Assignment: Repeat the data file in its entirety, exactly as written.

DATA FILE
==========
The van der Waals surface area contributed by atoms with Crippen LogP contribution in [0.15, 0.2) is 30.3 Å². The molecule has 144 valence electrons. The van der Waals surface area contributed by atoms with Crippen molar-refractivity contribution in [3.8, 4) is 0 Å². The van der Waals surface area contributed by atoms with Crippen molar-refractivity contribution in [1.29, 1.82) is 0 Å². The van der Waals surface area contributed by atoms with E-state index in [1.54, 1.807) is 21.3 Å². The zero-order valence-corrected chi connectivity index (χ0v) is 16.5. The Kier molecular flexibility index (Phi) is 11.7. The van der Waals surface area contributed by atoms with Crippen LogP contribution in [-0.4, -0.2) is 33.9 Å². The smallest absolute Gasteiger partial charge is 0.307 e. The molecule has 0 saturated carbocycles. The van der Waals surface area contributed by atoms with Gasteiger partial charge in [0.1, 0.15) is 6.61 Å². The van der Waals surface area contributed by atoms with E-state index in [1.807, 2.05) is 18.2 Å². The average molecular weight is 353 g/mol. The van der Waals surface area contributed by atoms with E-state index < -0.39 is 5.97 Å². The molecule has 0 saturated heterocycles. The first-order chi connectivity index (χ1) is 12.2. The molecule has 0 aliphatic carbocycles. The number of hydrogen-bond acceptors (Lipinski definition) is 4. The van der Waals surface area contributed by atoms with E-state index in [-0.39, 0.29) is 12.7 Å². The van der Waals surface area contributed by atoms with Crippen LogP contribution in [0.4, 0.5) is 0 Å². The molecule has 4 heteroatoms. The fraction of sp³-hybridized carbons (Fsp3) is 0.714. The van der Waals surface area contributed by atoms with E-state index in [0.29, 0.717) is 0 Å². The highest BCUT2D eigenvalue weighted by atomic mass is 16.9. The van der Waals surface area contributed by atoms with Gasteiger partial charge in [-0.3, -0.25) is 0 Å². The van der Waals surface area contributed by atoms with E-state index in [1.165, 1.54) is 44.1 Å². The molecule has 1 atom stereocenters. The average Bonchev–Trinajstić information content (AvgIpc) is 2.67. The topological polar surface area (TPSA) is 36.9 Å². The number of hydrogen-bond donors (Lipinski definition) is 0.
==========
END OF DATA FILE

The van der Waals surface area contributed by atoms with Crippen LogP contribution in [0.15, 0.2) is 30.3 Å². The molecule has 144 valence electrons. The van der Waals surface area contributed by atoms with Crippen molar-refractivity contribution in [3.8, 4) is 0 Å². The van der Waals surface area contributed by atoms with Crippen molar-refractivity contribution in [1.29, 1.82) is 0 Å². The van der Waals surface area contributed by atoms with E-state index in [1.54, 1.807) is 21.3 Å². The zero-order valence-corrected chi connectivity index (χ0v) is 16.5. The Kier molecular flexibility index (Phi) is 11.7. The van der Waals surface area contributed by atoms with Crippen LogP contribution in [-0.4, -0.2) is 33.9 Å². The smallest absolute Gasteiger partial charge is 0.307 e. The molecule has 0 saturated carbocycles. The van der Waals surface area contributed by atoms with Gasteiger partial charge in [0.1, 0.15) is 6.61 Å². The van der Waals surface area contributed by atoms with E-state index in [1.807, 2.05) is 18.2 Å². The average molecular weight is 353 g/mol. The van der Waals surface area contributed by atoms with E-state index < -0.39 is 5.97 Å². The molecule has 0 saturated heterocycles. The first-order chi connectivity index (χ1) is 12.2. The molecule has 0 aliphatic carbocycles. The number of hydrogen-bond acceptors (Lipinski definition) is 4. The van der Waals surface area contributed by atoms with E-state index in [-0.39, 0.29) is 12.7 Å². The van der Waals surface area contributed by atoms with Crippen LogP contribution in [0.4, 0.5) is 0 Å². The molecule has 4 heteroatoms. The fraction of sp³-hybridized carbons (Fsp3) is 0.714. The van der Waals surface area contributed by atoms with E-state index in [0.29, 0.717) is 0 Å². The highest BCUT2D eigenvalue weighted by atomic mass is 16.9. The van der Waals surface area contributed by atoms with Gasteiger partial charge in [-0.3, -0.25) is 0 Å². The van der Waals surface area contributed by atoms with E-state index in [1.165, 1.54) is 44.1 Å². The molecule has 1 atom stereocenters. The average Bonchev–Trinajstić information content (AvgIpc) is 2.67. The topological polar surface area (TPSA) is 36.9 Å². The number of hydrogen-bond donors (Lipinski definition) is 0.